June 26, 2011
June 26, 2011
June 29, 2011
22.1580.1 - 22.1580.16
Unit Operations Lab Bazaar: Assessment of Miniature Industrial EquipmentThere is a need for lower cost undergraduate Unit Operations equipment to meet needs atbudget constrained colleges and universities, and industrial technology programs. Thereis a further need to reduce the space in which equipment is housed and to design flexiblesystems that can perform more than one task, especially for emerging Departments or incountries where Departments must rent space from the Universities. At our Universitywe have developed a way to meet these needs by providing miniaturized low-costindustrial equipment on the size order of a dollar bill and in the form of interchangeablecartridges. Clear plastic casing allows students to “uncover” the fluid flow arrangementand meaning behind the various pitches, tubes sizes, spacings, turns and basic geometrythat encompass typical equipment and are used in mathematical modeling of suchsystems. Our cartridges snap into a base desktop sized module unit that contains fluidreservoirs, flow meters and temperature and pressure readouts.In this paper we focus in particular on one type of miniaturized unit, the traditional heatexchanger. A challenge with miniaturization is how flow profiles will affect pressuredrops and heat transfer coefficients. While reliable correlations exist for pilot andindustrial scale equipment, we need to know whether, for smaller geometries, analyseswill be impacted by issues such as underdevelopment of flow profiles due to short tubelengths, or exorbitant heat and friction losses occur because of un-insulated surfaces andlarge surface area to volume ratios. Herein, we present an assessment of a very smallscale shell and tube heat exchanger. We show times to steady state on the order of 10 –20 sec, which are actually superior to those of larger units, that pressure drop calculationsare in reasonable alignment with actual measured values, and that heat transfercorrelations at least offer reasonable agreement with experimental values. We addstudent responses on how they learn about common industrial processes when using the“see through” miniaturized systems as opposed to larger pilot scale units.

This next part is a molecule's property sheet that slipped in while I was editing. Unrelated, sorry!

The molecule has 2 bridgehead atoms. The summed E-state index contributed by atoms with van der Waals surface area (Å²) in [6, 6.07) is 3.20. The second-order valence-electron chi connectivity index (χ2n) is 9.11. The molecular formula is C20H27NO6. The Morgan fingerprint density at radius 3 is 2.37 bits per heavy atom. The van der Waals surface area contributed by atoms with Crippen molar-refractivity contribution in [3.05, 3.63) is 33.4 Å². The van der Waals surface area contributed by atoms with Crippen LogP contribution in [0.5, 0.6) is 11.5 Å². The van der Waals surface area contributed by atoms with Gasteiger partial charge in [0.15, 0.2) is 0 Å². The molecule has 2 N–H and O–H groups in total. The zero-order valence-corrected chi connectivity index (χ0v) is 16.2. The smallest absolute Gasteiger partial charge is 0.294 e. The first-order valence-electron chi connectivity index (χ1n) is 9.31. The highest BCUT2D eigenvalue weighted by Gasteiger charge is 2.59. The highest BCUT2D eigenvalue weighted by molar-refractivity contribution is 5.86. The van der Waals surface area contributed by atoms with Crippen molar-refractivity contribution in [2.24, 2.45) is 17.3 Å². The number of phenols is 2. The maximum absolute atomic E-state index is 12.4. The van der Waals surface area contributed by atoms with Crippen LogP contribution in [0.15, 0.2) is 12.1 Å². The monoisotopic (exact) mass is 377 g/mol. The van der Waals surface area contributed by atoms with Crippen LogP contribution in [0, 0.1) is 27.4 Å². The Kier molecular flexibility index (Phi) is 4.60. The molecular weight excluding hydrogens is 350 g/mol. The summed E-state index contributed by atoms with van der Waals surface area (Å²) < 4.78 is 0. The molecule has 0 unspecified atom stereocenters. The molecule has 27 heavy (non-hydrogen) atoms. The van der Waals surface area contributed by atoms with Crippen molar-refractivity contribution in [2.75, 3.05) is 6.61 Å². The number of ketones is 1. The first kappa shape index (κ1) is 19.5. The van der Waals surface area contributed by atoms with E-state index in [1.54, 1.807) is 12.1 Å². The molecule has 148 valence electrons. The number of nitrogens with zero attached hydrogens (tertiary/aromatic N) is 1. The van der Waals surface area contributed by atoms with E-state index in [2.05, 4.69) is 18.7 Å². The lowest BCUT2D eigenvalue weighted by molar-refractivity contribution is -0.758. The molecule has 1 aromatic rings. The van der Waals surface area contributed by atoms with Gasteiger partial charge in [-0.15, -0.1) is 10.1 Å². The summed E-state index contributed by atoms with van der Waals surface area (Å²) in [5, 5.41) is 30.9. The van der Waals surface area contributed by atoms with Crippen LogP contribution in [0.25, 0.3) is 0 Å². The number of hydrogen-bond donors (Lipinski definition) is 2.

Coon, L., & Golter, P. B., & Cline, D. A., & Thiessen, D. B., & Van Wie, B. J. (2011, June), Unit Operations Lab Bazaar: Assessment of Miniature Industrial Equipment Paper presented at 2011 ASEE Annual Conference & Exposition, Vancouver, BC. 10.18260/1-2--18383
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